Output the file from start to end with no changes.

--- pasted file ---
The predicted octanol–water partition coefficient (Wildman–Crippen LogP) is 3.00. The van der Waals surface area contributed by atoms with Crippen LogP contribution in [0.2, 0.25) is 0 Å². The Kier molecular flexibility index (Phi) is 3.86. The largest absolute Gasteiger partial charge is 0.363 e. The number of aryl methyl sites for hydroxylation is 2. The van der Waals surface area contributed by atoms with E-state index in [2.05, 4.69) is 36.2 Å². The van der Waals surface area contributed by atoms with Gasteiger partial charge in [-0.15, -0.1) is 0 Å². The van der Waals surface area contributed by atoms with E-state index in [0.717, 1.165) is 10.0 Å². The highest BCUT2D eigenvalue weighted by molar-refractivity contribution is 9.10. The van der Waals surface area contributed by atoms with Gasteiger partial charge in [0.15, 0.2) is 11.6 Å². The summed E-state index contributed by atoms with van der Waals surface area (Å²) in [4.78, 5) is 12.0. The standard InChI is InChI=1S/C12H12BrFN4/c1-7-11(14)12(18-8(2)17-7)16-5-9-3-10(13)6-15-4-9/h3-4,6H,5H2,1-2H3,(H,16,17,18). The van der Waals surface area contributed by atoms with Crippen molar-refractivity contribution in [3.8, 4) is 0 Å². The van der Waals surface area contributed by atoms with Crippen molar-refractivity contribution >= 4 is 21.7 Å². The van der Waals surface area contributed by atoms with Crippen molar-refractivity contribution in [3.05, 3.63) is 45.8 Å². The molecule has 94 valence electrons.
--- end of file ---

The predicted octanol–water partition coefficient (Wildman–Crippen LogP) is 3.00. The van der Waals surface area contributed by atoms with Crippen LogP contribution in [0.2, 0.25) is 0 Å². The Kier molecular flexibility index (Phi) is 3.86. The largest absolute Gasteiger partial charge is 0.363 e. The number of aryl methyl sites for hydroxylation is 2. The van der Waals surface area contributed by atoms with E-state index in [2.05, 4.69) is 36.2 Å². The van der Waals surface area contributed by atoms with Gasteiger partial charge in [-0.15, -0.1) is 0 Å². The van der Waals surface area contributed by atoms with E-state index in [0.717, 1.165) is 10.0 Å². The highest BCUT2D eigenvalue weighted by molar-refractivity contribution is 9.10. The van der Waals surface area contributed by atoms with Gasteiger partial charge in [0.15, 0.2) is 11.6 Å². The summed E-state index contributed by atoms with van der Waals surface area (Å²) in [4.78, 5) is 12.0. The standard InChI is InChI=1S/C12H12BrFN4/c1-7-11(14)12(18-8(2)17-7)16-5-9-3-10(13)6-15-4-9/h3-4,6H,5H2,1-2H3,(H,16,17,18). The van der Waals surface area contributed by atoms with Crippen molar-refractivity contribution in [3.8, 4) is 0 Å². The van der Waals surface area contributed by atoms with Crippen molar-refractivity contribution >= 4 is 21.7 Å². The van der Waals surface area contributed by atoms with Crippen molar-refractivity contribution in [3.05, 3.63) is 45.8 Å². The molecule has 94 valence electrons.